The Surface Water Coalition
For Immediate Release – Twin Falls, Idaho – Aug 22, 2013
The Surface Water Coalition filed a pair of official administrative petitions with the Idaho Department of Water Resources which, if approved, would halt any new ground water development in the Non-Trust water area of the Snake River without mitigation and re-establish protective management controls on ground water development in the American Falls area.
The petitions were filed with IDWR on August 15, 2013 and are a broad move designed to address important elements in the chronic problem of declining ground water levels and reach gains that have seriously reduced Snake River water supplies upon which the Coalition depends to meet the irrigation water needs of its members, according to Travis Thompson, a SWC spokesman.
The first petition seeks the reinstatement of an expired moratorium on new ground water development in the Non-Trust Water area which consists of lands adjacent to and paralleling the Snake River from below American Falls northeast to Idaho Falls.
In 1993 IDWR put in place a moratorium on new ground water development because of lowered water levels in the aquifer of the non-trust water area. IDWR took the action after concluding that ground water pumping was reducing spring discharges needed to maintain stream and river flows to which surface water users were entitled by their senior water rights. IDWR then allowed the moratorium to expire in 1997. A 1993 IDWR ground water development moratorium in the Trust Water Area, the 15,000-square-mile Eastern Snake Plain Aquifer and tributary basins west to Swan Falls Dam, remains in effect.
The Coalition maintains it defies logic that a moratorium is in place on part of the ESPA but is not required on the complete aquifer, especially since scientists have determined there is no hydrologic difference between the two areas when it comes to the impacts on the Snake River in the area – Blackfoot to Minidoka – that the SWC relies upon for its water supply.
“A water right cannot be granted in the trust water area without special mitigation to protect ground water levels. But right across the fence in the non-trust area you can file a new application to use groundwater even through you would be pumping out of the same aquifer and depleting the same resource that feeds the river. We believe that is both arbitrary and completely contrary to both good water management practices and simple common sense,” Thompson said.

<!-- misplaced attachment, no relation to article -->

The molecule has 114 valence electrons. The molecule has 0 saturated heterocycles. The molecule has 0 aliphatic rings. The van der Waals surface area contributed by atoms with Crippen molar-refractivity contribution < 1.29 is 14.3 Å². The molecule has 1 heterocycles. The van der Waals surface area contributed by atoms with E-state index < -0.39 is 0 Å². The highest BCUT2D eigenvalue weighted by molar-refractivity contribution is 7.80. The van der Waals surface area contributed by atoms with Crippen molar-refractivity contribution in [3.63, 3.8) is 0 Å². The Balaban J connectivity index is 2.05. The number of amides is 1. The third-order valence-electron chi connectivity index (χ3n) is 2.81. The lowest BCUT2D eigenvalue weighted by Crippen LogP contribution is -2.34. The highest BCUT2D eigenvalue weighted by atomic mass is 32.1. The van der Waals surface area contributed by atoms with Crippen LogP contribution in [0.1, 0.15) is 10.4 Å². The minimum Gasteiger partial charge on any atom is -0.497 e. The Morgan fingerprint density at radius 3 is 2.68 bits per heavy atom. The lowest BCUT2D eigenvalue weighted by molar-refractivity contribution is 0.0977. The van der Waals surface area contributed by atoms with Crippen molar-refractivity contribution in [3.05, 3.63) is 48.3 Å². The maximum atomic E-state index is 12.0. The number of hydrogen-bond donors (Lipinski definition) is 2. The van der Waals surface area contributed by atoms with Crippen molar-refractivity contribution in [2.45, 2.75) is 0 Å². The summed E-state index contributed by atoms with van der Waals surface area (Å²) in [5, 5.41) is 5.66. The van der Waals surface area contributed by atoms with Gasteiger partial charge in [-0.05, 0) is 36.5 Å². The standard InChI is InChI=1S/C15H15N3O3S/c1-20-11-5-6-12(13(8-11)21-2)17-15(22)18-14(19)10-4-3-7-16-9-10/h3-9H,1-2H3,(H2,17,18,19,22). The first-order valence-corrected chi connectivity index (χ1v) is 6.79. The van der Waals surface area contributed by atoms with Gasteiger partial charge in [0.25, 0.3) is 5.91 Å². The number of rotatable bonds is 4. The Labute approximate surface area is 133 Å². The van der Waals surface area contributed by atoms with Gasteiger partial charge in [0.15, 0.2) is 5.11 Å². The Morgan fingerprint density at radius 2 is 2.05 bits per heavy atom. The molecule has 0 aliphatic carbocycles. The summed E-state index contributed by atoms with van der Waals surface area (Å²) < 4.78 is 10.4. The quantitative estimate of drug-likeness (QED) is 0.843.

The second petition, filed originally by North Side and Twin Falls Canal Companies, seeks an order to resume action on a contested 2003 decision by IDWR to dissolve a large portion of a Ground Water Management Area involving lands along the American Falls reach of the Snake River.
The Ground Water Management Area was put in place in 2001 because IDWR concluded that that ground water pumping within a 10 kilometer (6.2 miles) band on both sides of the river depleted flows in that reach of the Snake River an amount equal to 50 percent or more of the ground water being pumped within six months of the time it is pumped. In 2003, the State dissolved the GWMA on the north and west side of the river because Water Districts 120 and 130 had been formed.
“Water Districts are not established to protect a ground water resource or implement a management plan, but just to administer the delivery of water. The Coalition members rightfully challenged the decision in an effort to protect the resource. IDWR has chosen to let the challenge languish in administrative limbo for 10 years. The need for the American Falls GWMA – as it was originally created – is even more evident today because the health of the aquifer has continued its downward trend. Conditions are getting worse and Snake River flows continue to decline,” Thompson said
This action is just one element of the Coalition’s on-going efforts to address decades of declines in Snake River flows that have resulted from the depletion of ground water due to ground water development on the aquifer that feeds the extensive network of springs supplying water to the river.
The Coalition consists of seven major irrigation organizations that provide water to more than 630,000 acres of farmland across southern Idaho. They are the A & B Irrigation District, American Falls Reservoir District #2, Burley Irrigation District, Minidoka Irrigation District, Milner Irrigation District, North Side Canal Company and Twin Falls Canal Company.
Also check out the IDWR's website for the documents filed on the water call.
Their site is: www.idwr.idaho.gov/
The administrative hearing that began January 16, 2008 has concluded. Former Justice Gerald Schroeder's recommendations are posted on the IDWR website along with the order issued by IDWR. You can go to the IDWR's website listed above to listen to all the testimonies, recommendations and orders.
Also on the IDWR website is information regarding hydropower water right at Milner Dam.
Important Water Call Contacts
Your input to your state representatives and agencies is vital in protecting your water right. We are doing what we can but now is the time for you individual voices to be heard. Below are some links that will give you contact information to Idaho's House and Senate Representatives and the Idaho Department of Water Resources. Please be active in voicing your concerns.
House Members http://www.legislature.idaho.gov/house/membership.cfm
Senate Members http://www.legislature.idaho.gov/senate/membership.cfm